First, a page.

20 February 2012
Post 481: Sex on the Moon
Thad Roberts, via Ben Mezrich, poses the question of whether something labeled "trash" can theoretically be stolen and whether, if it is trash, it is immoral to steal it. Generally I am of the opinion that if someone has obviously thrown something away then it almost more immoral to leave the item in the trash if it can still be used. Because we live in such a wasteful society, it is our obligation to try and reduce the amount of waste we create. If that means going through the garbage and saving what you can without harming yourself or others around you (i.e. not hoarding or feeding other people rotten food) then I would say go for it.
However, as always, there are exception. I would say some of these exceptions include body parts, corpses, tissue samples, etc. and scientific research. The first because the idea of someone being able to claim parts of my body without my permission is ultimately wrong, regardless of whether or not those body parts are still attached to me. This is especially true in the day and age where cloning is possible. I wouldn't want someone to steal cells from me, only to turn around and create a living, breathing science specimen from what is essentially my daughter/twin... er... just because I wasn't using my egg cells and had/have no intention to do so.
And I would say scientific research and specimens because ultimately those belong to the scientific community, and therefore to everyone. The idea of stealing property from a communal organization that intends to benefit the advancement of science, which ideally improves our lives or at least our knowledge and understanding of the world, is so completely wrong on so many levels. Sure, we can feel saddened and disappointed that the scientific community chooses to lock up and store non-pristine moon rocks in a safe that no one will ever see, but the way to express that disappointment is not to take those items. At the very least, the scientific community was doing an excellent job of preserving those specimens for a time when perhaps they could be ownable, or at least displayable. That Thad Roberts considered himself such a special snowflake that he should own a piece of the moon just because he could displays such a vast level of arrogance and entitlement that it is worrisome to know that those levels even exist. That he also tampered with the specimens shows a blatant disregard for authority and the scientific community and those said community was trying to benefit.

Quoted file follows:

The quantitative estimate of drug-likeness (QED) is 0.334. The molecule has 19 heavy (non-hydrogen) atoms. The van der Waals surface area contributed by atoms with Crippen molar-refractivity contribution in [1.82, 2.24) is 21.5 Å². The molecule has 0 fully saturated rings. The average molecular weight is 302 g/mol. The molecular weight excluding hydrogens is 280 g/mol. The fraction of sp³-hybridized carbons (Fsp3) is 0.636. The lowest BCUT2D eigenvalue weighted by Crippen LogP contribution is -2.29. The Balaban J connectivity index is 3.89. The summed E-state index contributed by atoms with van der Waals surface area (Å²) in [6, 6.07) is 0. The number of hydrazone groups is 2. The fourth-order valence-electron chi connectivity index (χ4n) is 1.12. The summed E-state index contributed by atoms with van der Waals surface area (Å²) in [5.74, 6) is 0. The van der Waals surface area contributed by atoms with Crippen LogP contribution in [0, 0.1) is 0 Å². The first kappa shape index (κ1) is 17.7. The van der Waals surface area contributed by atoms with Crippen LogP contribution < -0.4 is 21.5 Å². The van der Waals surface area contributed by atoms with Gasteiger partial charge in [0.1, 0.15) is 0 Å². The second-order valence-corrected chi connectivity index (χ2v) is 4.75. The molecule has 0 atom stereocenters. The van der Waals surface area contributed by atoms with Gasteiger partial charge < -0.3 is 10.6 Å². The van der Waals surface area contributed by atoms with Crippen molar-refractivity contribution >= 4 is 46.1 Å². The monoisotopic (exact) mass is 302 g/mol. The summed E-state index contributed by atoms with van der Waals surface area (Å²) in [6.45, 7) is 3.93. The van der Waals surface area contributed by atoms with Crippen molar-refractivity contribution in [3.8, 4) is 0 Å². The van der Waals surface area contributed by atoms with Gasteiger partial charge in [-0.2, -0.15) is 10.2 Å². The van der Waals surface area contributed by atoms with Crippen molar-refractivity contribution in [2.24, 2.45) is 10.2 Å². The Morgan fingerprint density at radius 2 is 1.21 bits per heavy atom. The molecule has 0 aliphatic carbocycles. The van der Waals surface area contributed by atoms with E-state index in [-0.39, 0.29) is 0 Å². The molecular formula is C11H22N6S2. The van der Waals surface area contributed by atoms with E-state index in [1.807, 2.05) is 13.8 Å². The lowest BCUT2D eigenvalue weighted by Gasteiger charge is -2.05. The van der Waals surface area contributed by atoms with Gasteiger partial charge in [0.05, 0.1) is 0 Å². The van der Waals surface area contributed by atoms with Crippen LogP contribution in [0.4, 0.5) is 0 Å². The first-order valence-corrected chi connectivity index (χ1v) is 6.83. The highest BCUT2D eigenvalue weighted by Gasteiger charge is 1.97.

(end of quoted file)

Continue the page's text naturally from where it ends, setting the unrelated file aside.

While we as individuals may not like everything the scientific community does, we do agree that they are typically the most knowledgeable in regards to their particular field of study. We do this through government regulation, licensing procedures, and through peer review of other scientists who have been through the first two. Had Thad Roberts really respected the community he worked in, he should have been able to question scientists in charge until he was either satisfied with the reasons for the containment of the moon rocks, or until he was able to figure out another, legal means of sharing the moon rocks with museums, etc. After all, questioning and reasoning is what scientists are supposed to do.
This book would have induced less rage if Ben Mezrich didn't write like he thought James Bond was the most awesome example of manly manhood on the face of the planet. Apparently there are also massive factual errors according to Becca. And I mostly agree with Andrew Shuping's review. But I now wonder how much of a sociopath megalomaniac Mark Zuckerbeg actually is versus how he appears in The Social Network (which was based off of Mezrich's book), and how much is Mezrich and/or how he writes his characters...
LibsNote: Library copy.